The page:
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The Current Keeps on Moving

by Kathleen Reckling, Deputy Director of Public Programs, ArtsWestchester 

"Current" by Cheryl Wing-Zi Wong during installation (photo courtesy of the artist)
"Current" by Cheryl Wing-Zi Wong during installation (photo courtesy of the artist)
"Current" by Cheryl Wing-Zi Wong during installation (photo courtesy of the artist)

When COVID-19 landed in North America, artist Cheryl Wing-Zi Wong was away from her New York home, balancing a residency in Calgary, Canada with overseeing the complex fabrication of her monumental sculpture, Current. There was still pasta on the shelves of supermarkets in Canada, but the Trader Joe’s near her Manhattan apartment was already out of any macaroni that wasn’t made from lentils. She boarded the last plane that was allowed to fly into the United States, and prepared to hunker down with family. While her Canada residency was on pause, Wong was still hard at work realizing Current

The clean, elegant geometry of Current, a 25-foot telescoping sculpture for the Westchester Landing of the Governor Mario M. Cuomo Bridge’s shared use path, evokes a variety of familiar images. A ripple in the water. A sound wave. A Microsoft Windows screensaver from the 1990s. The works of Sol LeWitt. The rising and falling lines of the Governor Mario M. Cuomo Bridge itself. Deceptively simple in form, the site-responsive artwork is a multi-layered monument to the passage of time. 

Wong is an artist who works at the intersection of art and architecture, using interactive sculptures, installations and performances to explore how the spaces we build and occupy influence our relationships with one another. Her work is grounded in the reality that architecture is functional, but shapes social interactions – race, gender and politics all play out in the places we make. Current builds on her creative practice. The sculpture references the triumphs of the bridge’s design and engineering, while offering an engaging portal through which viewers can experience the dynamic Hudson Valley landscape.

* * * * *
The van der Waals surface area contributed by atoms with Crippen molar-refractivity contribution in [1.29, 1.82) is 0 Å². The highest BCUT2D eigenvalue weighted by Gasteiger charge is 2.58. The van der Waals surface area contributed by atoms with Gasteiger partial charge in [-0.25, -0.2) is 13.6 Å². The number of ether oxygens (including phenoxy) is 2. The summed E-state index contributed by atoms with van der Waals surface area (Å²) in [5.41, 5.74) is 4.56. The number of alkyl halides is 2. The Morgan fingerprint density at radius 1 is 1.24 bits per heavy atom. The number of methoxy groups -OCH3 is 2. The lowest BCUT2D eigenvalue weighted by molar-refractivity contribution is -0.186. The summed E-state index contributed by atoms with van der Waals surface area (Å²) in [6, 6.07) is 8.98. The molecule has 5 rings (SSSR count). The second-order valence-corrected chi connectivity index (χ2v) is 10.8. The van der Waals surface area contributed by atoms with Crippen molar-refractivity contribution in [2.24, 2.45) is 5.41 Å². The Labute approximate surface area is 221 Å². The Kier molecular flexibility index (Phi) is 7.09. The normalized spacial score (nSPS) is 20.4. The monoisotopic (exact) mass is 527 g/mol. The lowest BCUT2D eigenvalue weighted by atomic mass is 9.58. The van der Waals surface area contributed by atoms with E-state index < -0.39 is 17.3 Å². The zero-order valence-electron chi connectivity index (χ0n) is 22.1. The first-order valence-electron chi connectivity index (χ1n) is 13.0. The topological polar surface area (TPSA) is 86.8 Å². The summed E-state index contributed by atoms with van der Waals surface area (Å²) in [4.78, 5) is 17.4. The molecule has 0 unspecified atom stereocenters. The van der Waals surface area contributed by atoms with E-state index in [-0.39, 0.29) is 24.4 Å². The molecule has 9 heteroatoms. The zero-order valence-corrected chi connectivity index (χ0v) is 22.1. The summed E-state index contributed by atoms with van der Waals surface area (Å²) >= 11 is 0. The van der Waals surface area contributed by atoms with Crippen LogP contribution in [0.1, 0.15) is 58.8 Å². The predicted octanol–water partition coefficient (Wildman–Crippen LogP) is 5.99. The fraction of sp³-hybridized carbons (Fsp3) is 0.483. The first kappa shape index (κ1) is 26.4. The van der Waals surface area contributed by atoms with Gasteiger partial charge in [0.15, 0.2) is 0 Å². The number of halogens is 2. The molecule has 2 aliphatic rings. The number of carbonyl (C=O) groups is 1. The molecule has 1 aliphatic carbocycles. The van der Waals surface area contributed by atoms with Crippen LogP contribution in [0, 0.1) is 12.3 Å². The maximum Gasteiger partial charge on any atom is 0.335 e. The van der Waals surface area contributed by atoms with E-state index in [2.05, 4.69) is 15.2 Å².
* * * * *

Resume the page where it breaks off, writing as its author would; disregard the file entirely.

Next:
Like New York State’s motto, “ever upward,” the sculpture’s graduated triangular arches march to the horizon, symbolically pointing to what’s to come. The piece poetically emerges from the past, its foundation formed from remnant steel that comes from the decommissioned Tappan Zee Bridge. Meanwhile, the echoing triangles are like ghostly traces of the tall-mast ships that once traveled along the river. The sculpture includes programmed, integrated LED lighting. Motion sensors near the sculpture will activate light animations and, as darkness rises, hourly “chimes” of light will mark the passage from day to night.

The strength of Current is that it is at once familiar, yet ever-changing. Current is fundamentally about taking time to experience the present. The sculpture’s viewers in the here-and-now play an active role in shaping how others experience the work. The changing times of day, weather and seasons, in addition to fluctuations in bike and pedestrian traffic, will offer a new experience of the work. These changes will activate light animations or change the hues, refracted in dichroic glass fins that sit at each triangle’s apex. The work is a reminder that no matter how many times one may visit a place, each experience of that landscape is actually unique. Like the Hudson River, and the people and vehicles passing over it, Current is ever moving, ever flowing.

A version of this article first appeared in the June issue of ArtsNews, ArtsWestchester’s monthly publication. ArtsNews is distributed throughout Westchester County. A digital copy is also available at artsw.org/artsnews.

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